Yesterday was my 45th birthday. The Husband is taking a high-level art course this semester (which is driving him crazy in a semi-bad way), and as part of his requirements, he needed to go to the DaVinci exhibit at the High Museum in Atlanta. I'm very fond of museums (especially museum bookstores), so we decided to make a day of it to include dinner, a trip to my favorite Borders store, an a meet up with a very good friend who lives in Atlanta. As always, we checked the weather forecast, and the prediction was for snow.

Eh, this is The South. How much snow can there be? And, really, I'd already driven through a Southern Blizzard, and The Husband lived where it snowed for many years. What could happen? So, we drove down. We'd park near the Lenox mall, where there was a Marta station, take the train to the Museum, which is right on the line, and not worry about parking.

It started to snow when we pulled into parking lot. Snow is still enough of a novelty to me that I was excited. We took the train to the museum. It was really coming down then. I admit to a little surprise. "Atlanta" and "snow" are not two words I readily put into the same sentence. Still, aside from being a little slippery, the snow didn't bother me.

The Museum has a re-creation of the Sforza Horse in the front courtyard. While we had a permit to take pictures in the museum, the permit doesn't allow me to post any photos taken of exhibition artwork inside. I enjoyed it, though, and I'm looking forward to visiting for future exhibits.

When we got ready to leave, it still snowed. Yes, just a little more. Still, it wasn't significant. We took the train north and admired the snow covered landscape. Snow does make everything look magical. The only real negative was walking back to the car. We faced the wind, and the snow pelted us pretty solidly. Also -- COLD! Although, really, not as cold as it could have been.

So, we drove to the mall for some shopping, then to Borders to meet up with our friend and to let me spend my birthday money (on books, of course). It still snowed as we caravaned up to a little restaurant and spent a few lovely hours eating marvelous food. I had the best hot chocolate known to humankind. They coated the inside of the (large) cup with Nutella before pouring in the hot chocolate.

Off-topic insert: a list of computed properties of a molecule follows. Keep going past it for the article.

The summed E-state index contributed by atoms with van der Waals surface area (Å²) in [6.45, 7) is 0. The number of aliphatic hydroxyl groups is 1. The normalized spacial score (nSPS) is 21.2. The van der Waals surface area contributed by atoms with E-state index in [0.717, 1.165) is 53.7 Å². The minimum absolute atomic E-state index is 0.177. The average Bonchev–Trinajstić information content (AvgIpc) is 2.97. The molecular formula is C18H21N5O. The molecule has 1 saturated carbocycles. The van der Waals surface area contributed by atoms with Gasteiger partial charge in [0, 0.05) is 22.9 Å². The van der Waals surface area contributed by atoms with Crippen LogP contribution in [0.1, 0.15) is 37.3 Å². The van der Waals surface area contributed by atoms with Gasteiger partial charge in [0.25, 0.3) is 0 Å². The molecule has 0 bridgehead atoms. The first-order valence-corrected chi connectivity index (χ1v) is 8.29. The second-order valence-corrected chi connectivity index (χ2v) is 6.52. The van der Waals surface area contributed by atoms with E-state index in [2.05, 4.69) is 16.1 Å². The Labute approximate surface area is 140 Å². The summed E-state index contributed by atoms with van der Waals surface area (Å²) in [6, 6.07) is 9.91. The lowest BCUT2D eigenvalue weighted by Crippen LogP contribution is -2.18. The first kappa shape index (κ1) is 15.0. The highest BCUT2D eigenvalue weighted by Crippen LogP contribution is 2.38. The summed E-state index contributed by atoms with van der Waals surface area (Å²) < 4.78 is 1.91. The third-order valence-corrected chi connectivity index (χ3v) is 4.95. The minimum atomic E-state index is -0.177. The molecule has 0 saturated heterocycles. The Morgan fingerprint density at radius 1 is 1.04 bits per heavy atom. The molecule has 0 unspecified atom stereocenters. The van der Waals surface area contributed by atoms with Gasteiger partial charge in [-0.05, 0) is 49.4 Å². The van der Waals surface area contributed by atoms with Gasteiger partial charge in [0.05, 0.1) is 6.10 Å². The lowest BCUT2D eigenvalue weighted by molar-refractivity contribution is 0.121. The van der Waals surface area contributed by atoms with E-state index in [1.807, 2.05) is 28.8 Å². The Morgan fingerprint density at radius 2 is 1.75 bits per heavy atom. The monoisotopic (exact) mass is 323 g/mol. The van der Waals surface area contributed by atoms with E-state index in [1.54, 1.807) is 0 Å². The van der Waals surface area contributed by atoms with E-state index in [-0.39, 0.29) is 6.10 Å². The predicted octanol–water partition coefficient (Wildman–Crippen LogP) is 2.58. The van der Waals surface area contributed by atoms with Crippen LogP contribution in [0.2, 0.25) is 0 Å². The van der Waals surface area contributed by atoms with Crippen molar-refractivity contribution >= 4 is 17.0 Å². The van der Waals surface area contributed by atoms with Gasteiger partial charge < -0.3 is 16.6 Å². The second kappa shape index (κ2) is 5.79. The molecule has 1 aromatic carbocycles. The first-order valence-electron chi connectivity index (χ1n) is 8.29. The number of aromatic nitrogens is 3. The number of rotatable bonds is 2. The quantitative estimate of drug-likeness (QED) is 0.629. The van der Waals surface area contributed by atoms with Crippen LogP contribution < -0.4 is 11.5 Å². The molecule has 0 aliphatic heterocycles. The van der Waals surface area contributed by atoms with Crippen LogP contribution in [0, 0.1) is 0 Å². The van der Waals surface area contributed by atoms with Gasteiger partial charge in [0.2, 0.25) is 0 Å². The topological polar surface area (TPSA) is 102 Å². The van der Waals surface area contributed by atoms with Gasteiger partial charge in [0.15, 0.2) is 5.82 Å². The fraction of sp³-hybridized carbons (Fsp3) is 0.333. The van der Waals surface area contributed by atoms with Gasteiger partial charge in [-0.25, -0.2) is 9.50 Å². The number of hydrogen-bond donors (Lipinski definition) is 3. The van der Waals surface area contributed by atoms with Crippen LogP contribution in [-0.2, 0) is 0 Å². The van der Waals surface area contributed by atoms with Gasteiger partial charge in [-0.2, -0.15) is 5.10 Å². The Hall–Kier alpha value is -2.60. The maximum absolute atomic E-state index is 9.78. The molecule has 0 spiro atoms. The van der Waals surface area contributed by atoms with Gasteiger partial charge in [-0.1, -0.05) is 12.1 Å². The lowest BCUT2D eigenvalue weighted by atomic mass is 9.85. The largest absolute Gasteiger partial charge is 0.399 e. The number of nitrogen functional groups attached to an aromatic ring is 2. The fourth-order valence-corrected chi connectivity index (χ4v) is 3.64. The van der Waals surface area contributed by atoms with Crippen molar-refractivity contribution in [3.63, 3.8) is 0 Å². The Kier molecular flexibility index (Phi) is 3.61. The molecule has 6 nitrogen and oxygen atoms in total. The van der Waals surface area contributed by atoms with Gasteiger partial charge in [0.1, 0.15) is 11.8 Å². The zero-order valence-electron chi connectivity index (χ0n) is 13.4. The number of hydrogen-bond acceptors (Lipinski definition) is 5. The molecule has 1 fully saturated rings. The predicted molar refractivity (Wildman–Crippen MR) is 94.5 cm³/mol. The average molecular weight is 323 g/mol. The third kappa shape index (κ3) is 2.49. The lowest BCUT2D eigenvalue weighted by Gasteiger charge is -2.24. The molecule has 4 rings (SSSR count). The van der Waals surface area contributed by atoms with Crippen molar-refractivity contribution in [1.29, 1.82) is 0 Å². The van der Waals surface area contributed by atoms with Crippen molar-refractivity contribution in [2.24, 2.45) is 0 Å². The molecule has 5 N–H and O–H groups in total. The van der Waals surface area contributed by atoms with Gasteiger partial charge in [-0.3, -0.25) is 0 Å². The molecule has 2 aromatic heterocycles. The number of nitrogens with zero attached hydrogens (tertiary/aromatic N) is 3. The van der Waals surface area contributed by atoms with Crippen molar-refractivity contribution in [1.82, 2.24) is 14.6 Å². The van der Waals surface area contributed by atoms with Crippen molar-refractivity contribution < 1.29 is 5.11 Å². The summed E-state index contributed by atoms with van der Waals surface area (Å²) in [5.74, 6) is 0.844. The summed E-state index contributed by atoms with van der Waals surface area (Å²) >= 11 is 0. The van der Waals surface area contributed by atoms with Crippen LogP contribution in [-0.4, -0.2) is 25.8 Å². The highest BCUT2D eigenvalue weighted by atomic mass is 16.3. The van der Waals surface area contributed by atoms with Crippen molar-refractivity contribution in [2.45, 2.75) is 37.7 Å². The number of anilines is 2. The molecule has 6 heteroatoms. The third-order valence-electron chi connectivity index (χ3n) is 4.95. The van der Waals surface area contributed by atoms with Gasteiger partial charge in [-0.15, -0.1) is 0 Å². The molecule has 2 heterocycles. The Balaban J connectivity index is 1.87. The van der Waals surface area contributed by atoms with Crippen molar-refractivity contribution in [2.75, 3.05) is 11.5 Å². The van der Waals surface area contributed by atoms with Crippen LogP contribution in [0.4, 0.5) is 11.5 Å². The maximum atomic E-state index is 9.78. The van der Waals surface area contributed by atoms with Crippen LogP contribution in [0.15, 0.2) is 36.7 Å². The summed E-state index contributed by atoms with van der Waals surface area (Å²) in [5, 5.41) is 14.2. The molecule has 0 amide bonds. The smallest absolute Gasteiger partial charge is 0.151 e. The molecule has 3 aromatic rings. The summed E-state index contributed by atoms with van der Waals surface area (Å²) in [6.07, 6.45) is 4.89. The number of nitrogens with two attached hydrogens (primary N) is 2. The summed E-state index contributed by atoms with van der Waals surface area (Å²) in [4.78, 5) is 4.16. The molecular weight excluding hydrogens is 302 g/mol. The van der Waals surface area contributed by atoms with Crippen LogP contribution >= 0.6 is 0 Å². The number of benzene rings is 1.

We said our goodbyes a bit after 10 pm. The snow had stopped and the sky cleared, so we expected an easy enough ride home. It's roughly a 2 hour drive between Clemson and Atlanta, so we'd be home by midnight. Just right for a Friday. We had audio books, full tummies and were satisfied with our day. We hopped onto Interstate 85 and drove out of Atlanta.

Now, here's where those rules I listed at the top come into play. About 30 minute into our drive, all traffic stopped. Well, we figured, it was entirely possible someone who didn't know how to drive when there might be ice on the road had slid into the ditch. Oh, well. Sad, but it happens. We waited with everyone else . No one could see the accident -- the back up was considerable. After about an hour with no sign of emergency vehicles and only a few movements in the lanes, we noticed people getting out of their cars and walking around. Smart phones being what they are, The Husband used his to search for more information. Ah, we learned, there had been a fairly bad accident, and it would be a while before it was cleared. Oh well. We listened to our audio book.

About midnight, we really wondered what was going on. We both had trouble staying awake, and kept nodding off. We saw some emergency vehicles, lights flashing, going up the other side of the road, but not much other traffic. More online searching. Oh, the accident was quite severe and would be cleared aroun 1:30. At 1:45 we checked again. No, now they said 2:30. A.M. Georgia Highway Patrol cars went up the emergency lane. A truck with a snow plow and a load of sand went by. Other people, tired of waiting, had also gone up that lane. Then traffic suddenly started moving, but oddly. Then we heard the loudspeakers.

The highway was closed.

And that's ALL we heard. Nothing else posted on the online sites, no other information from the patrolmen. We were funneled toward an exit ramp, but once there, we were held again. No one moved. Beyond the patrol cars, we saw long lines of mostly semis filling the road. Semis lined the grass along the ramp -- probably truckers who'd decided to get some sleep.